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Jail time and fines for both public and private sector entities that breach the law, a cross-sectorial approach to air quality management, and the right of the government to declare an area a “non-attainment” or “special control” should the need arise: these are some highlights of a new draft bill being considered by the Bangladesh Parliament.
Drafted by the Department of Environment (DoE) and the Bangladesh Environmental Lawyers’ Association (BELA), the Clean Air Bill sets a maximum penalty of 10 years imprisonment or fine or both for violating the law governing air pollution, and doesn’t spare public sector leaders, making heads of government agencies liable for punishment if their organization commits an offence.
The bill also proposes that the DoE prepare a National Air Quality Management Plan within a year of the law coming into effect, with a 29-member advisory council of representatives from different ministries and departments overseeing and making recommendations to implement this plan.
Significant pollution sources in Dhaka, the capital of Bangladesh, include transport, diesel power generators and brick kilns. In winter, meteorological conditions cause pollution concentrations to persistently remain above the Bangladesh National Ambient Air Quality Standard (BNAAQS).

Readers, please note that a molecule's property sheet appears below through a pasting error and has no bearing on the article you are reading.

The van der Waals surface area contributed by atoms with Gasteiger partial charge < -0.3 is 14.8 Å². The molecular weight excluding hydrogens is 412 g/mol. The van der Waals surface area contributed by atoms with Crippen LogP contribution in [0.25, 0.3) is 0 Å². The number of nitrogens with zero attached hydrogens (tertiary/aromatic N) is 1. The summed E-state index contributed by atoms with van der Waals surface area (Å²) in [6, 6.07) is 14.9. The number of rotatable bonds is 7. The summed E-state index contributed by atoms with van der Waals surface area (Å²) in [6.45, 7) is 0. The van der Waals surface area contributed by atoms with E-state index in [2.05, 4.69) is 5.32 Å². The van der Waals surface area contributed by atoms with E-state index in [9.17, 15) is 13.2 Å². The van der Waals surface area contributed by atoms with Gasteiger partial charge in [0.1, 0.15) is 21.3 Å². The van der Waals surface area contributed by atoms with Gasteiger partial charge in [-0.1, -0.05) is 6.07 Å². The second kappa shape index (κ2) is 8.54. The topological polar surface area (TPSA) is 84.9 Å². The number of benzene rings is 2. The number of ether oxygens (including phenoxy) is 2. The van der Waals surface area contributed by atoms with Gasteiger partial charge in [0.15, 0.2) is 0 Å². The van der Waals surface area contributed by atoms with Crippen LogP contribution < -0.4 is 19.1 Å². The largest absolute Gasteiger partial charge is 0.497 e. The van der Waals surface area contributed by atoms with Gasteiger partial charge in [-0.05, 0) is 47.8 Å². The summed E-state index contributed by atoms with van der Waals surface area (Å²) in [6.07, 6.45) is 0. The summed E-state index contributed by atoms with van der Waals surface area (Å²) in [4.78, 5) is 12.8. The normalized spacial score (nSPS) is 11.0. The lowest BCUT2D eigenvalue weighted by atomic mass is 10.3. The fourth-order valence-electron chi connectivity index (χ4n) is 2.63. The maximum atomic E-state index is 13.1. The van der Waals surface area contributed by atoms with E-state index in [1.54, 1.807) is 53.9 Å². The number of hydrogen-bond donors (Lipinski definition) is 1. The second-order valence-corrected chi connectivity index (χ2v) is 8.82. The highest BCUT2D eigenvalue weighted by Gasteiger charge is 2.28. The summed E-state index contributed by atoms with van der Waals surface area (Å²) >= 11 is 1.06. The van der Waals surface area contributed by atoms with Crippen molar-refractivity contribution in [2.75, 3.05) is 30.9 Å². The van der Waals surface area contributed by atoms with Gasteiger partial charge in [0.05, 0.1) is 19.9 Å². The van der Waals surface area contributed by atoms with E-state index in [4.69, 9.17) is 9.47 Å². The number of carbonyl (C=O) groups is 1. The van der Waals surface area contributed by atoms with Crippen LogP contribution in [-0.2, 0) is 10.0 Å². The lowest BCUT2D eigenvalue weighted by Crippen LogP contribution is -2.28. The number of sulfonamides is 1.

The importance of a cross-sectorial, inter-agency approach to improving air quality was demonstrated as recently as December last year, when amendments to existing law made it easier to obtain brick kiln production licences in local and agricultural lands and wetlands, as long as applicants could keep pollution within acceptable levels; but environment department officials said they did not have sufficient manpower and technology to properly monitor the kilns.
Capacity is an issue raised by the DoE and BELA also in the context of implementing the draft bill, particularly its provisions for the government to strengthen scientific and technical research on air pollution prevention and control, and promote advance and suitable technologies to prevent and control air pollution.
“The DoE must have skilled manpower and more fund to implement the proposed act,” BELA Chief Executive Syeda Rizwana Hasan told Greenwatch.
Highlights from the draft Bill, according to the Dhaka Times, include:
According to the latest figures published by the World Health Organization, over 82,000 deaths in Bangladesh can be attributed to diseases caused by both indoor and outdoor air pollution. The country’s current five-year plan (2016 – 2020), commits the government to reducing air pollution to zero by 2020.
Read Dhaka Times article: Draft clean air act presented for immediate approval
Further reading from the World Bank: Enhancing opportunities for clean and resilient growth in urban Bangladesh
This article first appeared on the BreatheLife website here.
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